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improvise and add Ribs SMH 29/11/11

December 1, 2011

Improvise and add rib November 29, 2011

Meat-lovers can’t go past those delicious morsels on the bone, writes Tim Elliott.

Craig Macindoe doesn’t like meat, he loves it. Jamon, chorizo, grass-fed beef, meatballs … chooks, ducks, pigs, fish – if it has eyes and a pulse, Macindoe will eat it. But there is a special table in the big man’s heart reserved for ribs.

”Everyone loves ribs,” the owner of Mumu Grill, Crows Nest, says. ”There’s a primal aspect to them: you get your hands dirty, sauce dribbles down your chin. It’s great for social occasions, like barbecues, because you put your bib on, lose your pretentiousness and dig in.”

And his admiration is in line with summer’s top barbecue ingredient.

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Macindoe’s barbecued ribs. Photo: Danielle Smith
Macindoe started cooking ribs in 1988 at Sydney’s Hard Rock Cafe, when he was 17. ”Back then we cooked them with a barbecue sauce made from pickled watermelon rind.”

But it wasn’t until 1991, when he set up a Hard Rock Cafe in Hawaii, that he discovered the particular esteem in which ribs are regarded by Americans. ”Ribs are all about the process, not the initial product,” he says. ”Over there they have a real love of building your own barbecue and smoking them for four hours in your own special wood chips. And they pride themselves on different ribs, sauces and marinades.”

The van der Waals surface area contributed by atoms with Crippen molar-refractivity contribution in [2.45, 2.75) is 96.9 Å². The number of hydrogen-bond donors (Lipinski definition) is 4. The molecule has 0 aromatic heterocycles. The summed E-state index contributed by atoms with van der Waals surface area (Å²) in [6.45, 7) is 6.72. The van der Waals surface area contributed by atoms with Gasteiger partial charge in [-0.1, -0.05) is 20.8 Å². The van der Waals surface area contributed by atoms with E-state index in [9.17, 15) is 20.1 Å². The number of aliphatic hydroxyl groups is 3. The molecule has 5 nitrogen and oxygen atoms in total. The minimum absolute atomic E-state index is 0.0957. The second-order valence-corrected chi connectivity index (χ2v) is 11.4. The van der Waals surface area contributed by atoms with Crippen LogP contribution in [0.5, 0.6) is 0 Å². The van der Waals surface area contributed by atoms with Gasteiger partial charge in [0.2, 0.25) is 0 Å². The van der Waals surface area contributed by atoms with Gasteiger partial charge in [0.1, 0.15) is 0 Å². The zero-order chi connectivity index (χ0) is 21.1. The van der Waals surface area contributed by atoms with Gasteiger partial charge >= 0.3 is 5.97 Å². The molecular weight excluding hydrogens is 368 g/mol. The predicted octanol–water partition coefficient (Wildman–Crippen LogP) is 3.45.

These days Mumu Grill hosts five or six Rib Fests a year ($45 for all you can eat); Macindoe also holds rib cooking classes twice monthly. ”People want to feel confident at barbecues. Most of them feel intimidated by the time it takes to prepare ribs, because it can be quite slow and you need patience.”

The meat on ribs are the intercostal muscles, designed to hold the ribcage together. Consequently, ribs are tough. This traditionally made them a cheap cut, which cooks gussied up with a kaleidoscope of sauces.

The recent vogue of the cut has pushed the price of pork ribs from $10 a kilogram wholesale three years ago to $16.50. Other options are beef back ribs or, for a slightly fattier meat, lamb ribs. The essential ingredient is patience. ”You can’t rush it. You need to braise the ribs … 2½ hours before you put them on the barbecue.”

Pork spare ribs
Cater 500 grams to 750 grams of ribs a person (two to three kilograms for four people). In a large, oven-proof dish with a lid, make a sauce with 500 grams whole, unskinned cumquats, five peeled mandarins, 250 grams long red chillis, 120 grams garlic and two litres Coca-Cola. Add half a tablespoon star anise, half a cinnamon quill, one tablespoon Sichuan pepper, season to taste. Add ribs; if sauce doesn’t cover them, add Chinese cooking wine. Braise ribs, covered, in oven on low heat for at least 2½ hours or until meat is coming off the bone and sauce has reduced. Remove ribs and blend sauce with a stick blender. Return ribs to sauce and allow to cool. Cook ribs on barbecue at full heat for 10 minutes; allow them to char but turn every minute or so and paint liberally with sauce. “The sauce will caramelise,” Macindoe says. “It’s all about the colour – you want that lovely, dark brown gloss.” Serve with beer.

Serves 4

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